Hamilton, as a merchant son of the Caribbean, probably understood what the Hanover's central bank had done for Britain in its wars with France for the entire 18th century. He wanted to do the same thing for the United States - to bind the saving and money hoarding citizens' interests to those of the Army and Navy's chronic need for funding. The City could buy the Crown's debt knowing that the Bank would always stand ready to be a counter-party. Ideally the Bank's notes would be convertible into specie but in any case they would be legal tender.

We seem to have come full circle. Just as Britain had nearly borrowed itself into debtor's prison, the U.S. has racked up extraordinary debts. But there is no reason to worry. The Fed can do what the Bank of England and the few surviving country banks had done: funnel all their depositor's money into government debt. The ironic result was to reassure everyone who had money that their savings would be completely safe. If that left businesses with no hope of borrowing from the banks, it also left them free to make whatever private deals they wanted outside of the Crown's regulations. It also meant that no usury laws applied. The notion of crowding out, which still holds sway, is based on the assumption that only banks can create credit. What Britons found was that they could look to shares and participation rights for speculation while keeping the bulk of their fortunes in the bonds that paid so many thousands a year to the eligible young men whom Ms. Austen used for heroes.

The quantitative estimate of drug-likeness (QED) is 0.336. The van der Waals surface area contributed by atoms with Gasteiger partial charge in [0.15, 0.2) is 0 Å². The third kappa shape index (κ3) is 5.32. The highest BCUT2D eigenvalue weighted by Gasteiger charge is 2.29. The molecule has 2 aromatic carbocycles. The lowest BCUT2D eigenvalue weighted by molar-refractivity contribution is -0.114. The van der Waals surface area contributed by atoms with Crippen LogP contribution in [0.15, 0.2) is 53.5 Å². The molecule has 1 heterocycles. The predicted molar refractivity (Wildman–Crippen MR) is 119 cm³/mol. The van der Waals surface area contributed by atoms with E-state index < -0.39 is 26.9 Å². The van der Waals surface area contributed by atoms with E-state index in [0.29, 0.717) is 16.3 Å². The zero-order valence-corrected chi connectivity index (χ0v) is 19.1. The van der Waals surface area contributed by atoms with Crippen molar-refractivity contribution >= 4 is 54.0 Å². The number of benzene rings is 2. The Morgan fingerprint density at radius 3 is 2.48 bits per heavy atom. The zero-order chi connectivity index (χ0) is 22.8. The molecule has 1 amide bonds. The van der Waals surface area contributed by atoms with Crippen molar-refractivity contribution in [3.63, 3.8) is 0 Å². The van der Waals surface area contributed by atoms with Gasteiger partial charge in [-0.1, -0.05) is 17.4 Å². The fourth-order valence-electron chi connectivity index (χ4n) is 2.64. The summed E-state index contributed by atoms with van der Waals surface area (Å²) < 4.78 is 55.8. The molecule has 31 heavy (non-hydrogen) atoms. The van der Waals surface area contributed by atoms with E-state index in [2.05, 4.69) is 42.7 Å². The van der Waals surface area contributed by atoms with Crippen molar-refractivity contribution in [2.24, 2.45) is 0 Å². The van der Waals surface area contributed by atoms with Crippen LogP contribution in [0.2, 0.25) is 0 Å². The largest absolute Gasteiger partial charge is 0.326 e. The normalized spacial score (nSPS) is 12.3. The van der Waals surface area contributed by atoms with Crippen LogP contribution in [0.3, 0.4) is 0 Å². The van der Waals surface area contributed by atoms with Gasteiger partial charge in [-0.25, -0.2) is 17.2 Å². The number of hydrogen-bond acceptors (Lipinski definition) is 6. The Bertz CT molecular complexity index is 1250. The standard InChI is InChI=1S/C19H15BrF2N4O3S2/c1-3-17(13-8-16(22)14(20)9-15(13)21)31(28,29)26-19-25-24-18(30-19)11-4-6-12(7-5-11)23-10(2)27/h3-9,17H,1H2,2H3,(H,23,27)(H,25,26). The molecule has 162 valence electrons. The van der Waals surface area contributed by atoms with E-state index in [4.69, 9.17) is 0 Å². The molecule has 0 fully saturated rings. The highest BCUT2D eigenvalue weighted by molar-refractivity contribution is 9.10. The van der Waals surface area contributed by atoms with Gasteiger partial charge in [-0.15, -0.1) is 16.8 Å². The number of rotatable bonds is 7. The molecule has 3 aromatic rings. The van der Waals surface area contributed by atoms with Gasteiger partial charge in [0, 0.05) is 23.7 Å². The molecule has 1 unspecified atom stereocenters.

Now, if only someone could bring back a mind that could write about families and money and their sense and sensibility.





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